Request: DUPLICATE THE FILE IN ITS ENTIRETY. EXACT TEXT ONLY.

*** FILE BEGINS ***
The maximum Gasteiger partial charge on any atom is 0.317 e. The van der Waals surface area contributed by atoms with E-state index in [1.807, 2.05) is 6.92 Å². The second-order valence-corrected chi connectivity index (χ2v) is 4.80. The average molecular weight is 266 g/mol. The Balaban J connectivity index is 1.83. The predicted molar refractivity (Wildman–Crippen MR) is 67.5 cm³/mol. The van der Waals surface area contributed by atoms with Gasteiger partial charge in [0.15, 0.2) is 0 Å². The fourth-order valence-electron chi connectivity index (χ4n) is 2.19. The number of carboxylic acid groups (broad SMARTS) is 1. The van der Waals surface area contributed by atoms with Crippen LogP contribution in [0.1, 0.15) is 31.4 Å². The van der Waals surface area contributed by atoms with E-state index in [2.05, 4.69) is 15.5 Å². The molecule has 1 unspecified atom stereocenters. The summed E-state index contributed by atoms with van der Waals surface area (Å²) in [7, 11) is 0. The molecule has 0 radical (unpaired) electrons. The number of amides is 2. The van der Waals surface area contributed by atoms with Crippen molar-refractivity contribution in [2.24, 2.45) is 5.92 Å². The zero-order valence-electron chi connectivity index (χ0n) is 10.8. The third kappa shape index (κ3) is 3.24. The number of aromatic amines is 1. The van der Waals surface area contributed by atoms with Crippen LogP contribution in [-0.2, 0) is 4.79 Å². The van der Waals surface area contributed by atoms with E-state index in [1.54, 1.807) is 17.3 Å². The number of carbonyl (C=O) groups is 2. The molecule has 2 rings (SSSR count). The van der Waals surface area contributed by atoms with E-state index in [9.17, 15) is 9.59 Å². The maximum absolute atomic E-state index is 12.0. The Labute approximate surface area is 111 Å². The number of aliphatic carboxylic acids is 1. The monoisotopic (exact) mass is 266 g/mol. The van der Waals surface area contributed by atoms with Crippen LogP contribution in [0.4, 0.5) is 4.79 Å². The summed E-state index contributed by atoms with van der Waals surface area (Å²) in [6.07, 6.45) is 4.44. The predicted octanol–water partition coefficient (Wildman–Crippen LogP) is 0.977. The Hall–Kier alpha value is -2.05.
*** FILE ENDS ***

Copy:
The maximum Gasteiger partial charge on any atom is 0.317 e. The van der Waals surface area contributed by atoms with E-state index in [1.807, 2.05) is 6.92 Å². The second-order valence-corrected chi connectivity index (χ2v) is 4.80. The average molecular weight is 266 g/mol. The Balaban J connectivity index is 1.83. The predicted molar refractivity (Wildman–Crippen MR) is 67.5 cm³/mol. The van der Waals surface area contributed by atoms with Gasteiger partial charge in [0.15, 0.2) is 0 Å². The fourth-order valence-electron chi connectivity index (χ4n) is 2.19. The number of carboxylic acid groups (broad SMARTS) is 1. The van der Waals surface area contributed by atoms with Crippen LogP contribution in [0.1, 0.15) is 31.4 Å². The van der Waals surface area contributed by atoms with E-state index in [2.05, 4.69) is 15.5 Å². The molecule has 1 unspecified atom stereocenters. The summed E-state index contributed by atoms with van der Waals surface area (Å²) in [7, 11) is 0. The molecule has 0 radical (unpaired) electrons. The number of amides is 2. The van der Waals surface area contributed by atoms with Crippen molar-refractivity contribution in [2.24, 2.45) is 5.92 Å². The zero-order valence-electron chi connectivity index (χ0n) is 10.8. The third kappa shape index (κ3) is 3.24. The number of aromatic amines is 1. The van der Waals surface area contributed by atoms with Crippen LogP contribution in [-0.2, 0) is 4.79 Å². The van der Waals surface area contributed by atoms with E-state index in [1.54, 1.807) is 17.3 Å². The number of carbonyl (C=O) groups is 2. The molecule has 2 rings (SSSR count). The van der Waals surface area contributed by atoms with E-state index in [9.17, 15) is 9.59 Å². The maximum absolute atomic E-state index is 12.0. The Labute approximate surface area is 111 Å². The number of aliphatic carboxylic acids is 1. The monoisotopic (exact) mass is 266 g/mol. The van der Waals surface area contributed by atoms with Crippen LogP contribution in [0.4, 0.5) is 4.79 Å². The summed E-state index contributed by atoms with van der Waals surface area (Å²) in [6.07, 6.45) is 4.44. The predicted octanol–water partition coefficient (Wildman–Crippen LogP) is 0.977. The Hall–Kier alpha value is -2.05.